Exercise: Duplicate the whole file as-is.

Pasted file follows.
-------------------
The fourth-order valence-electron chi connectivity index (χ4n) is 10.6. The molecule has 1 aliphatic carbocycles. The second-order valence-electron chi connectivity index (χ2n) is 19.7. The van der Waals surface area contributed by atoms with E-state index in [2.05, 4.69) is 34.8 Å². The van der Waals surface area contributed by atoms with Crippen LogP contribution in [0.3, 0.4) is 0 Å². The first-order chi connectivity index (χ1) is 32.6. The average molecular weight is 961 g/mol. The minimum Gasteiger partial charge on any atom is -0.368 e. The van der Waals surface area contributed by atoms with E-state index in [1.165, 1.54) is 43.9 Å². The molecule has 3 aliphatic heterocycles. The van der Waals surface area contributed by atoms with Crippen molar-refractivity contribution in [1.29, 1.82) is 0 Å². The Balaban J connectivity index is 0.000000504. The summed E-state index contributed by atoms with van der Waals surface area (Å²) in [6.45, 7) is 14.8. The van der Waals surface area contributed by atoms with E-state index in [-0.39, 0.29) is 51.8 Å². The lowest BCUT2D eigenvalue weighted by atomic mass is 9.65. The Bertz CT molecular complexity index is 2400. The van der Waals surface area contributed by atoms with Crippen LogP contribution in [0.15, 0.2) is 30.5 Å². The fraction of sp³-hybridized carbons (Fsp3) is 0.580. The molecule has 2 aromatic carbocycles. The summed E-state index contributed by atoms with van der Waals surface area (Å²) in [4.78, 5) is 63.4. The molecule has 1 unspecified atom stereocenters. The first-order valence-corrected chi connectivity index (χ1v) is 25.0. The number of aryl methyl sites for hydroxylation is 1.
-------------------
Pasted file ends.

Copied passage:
The fourth-order valence-electron chi connectivity index (χ4n) is 10.6. The molecule has 1 aliphatic carbocycles. The second-order valence-electron chi connectivity index (χ2n) is 19.7. The van der Waals surface area contributed by atoms with E-state index in [2.05, 4.69) is 34.8 Å². The van der Waals surface area contributed by atoms with Crippen LogP contribution in [0.3, 0.4) is 0 Å². The first-order chi connectivity index (χ1) is 32.6. The average molecular weight is 961 g/mol. The minimum Gasteiger partial charge on any atom is -0.368 e. The van der Waals surface area contributed by atoms with E-state index in [1.165, 1.54) is 43.9 Å². The molecule has 3 aliphatic heterocycles. The van der Waals surface area contributed by atoms with Crippen molar-refractivity contribution in [1.29, 1.82) is 0 Å². The Balaban J connectivity index is 0.000000504. The summed E-state index contributed by atoms with van der Waals surface area (Å²) in [6.45, 7) is 14.8. The van der Waals surface area contributed by atoms with E-state index in [-0.39, 0.29) is 51.8 Å². The lowest BCUT2D eigenvalue weighted by atomic mass is 9.65. The Bertz CT molecular complexity index is 2400. The van der Waals surface area contributed by atoms with Crippen LogP contribution in [0.15, 0.2) is 30.5 Å². The fraction of sp³-hybridized carbons (Fsp3) is 0.580. The molecule has 2 aromatic carbocycles. The summed E-state index contributed by atoms with van der Waals surface area (Å²) in [4.78, 5) is 63.4. The molecule has 1 unspecified atom stereocenters. The first-order valence-corrected chi connectivity index (χ1v) is 25.0. The number of aryl methyl sites for hydroxylation is 1.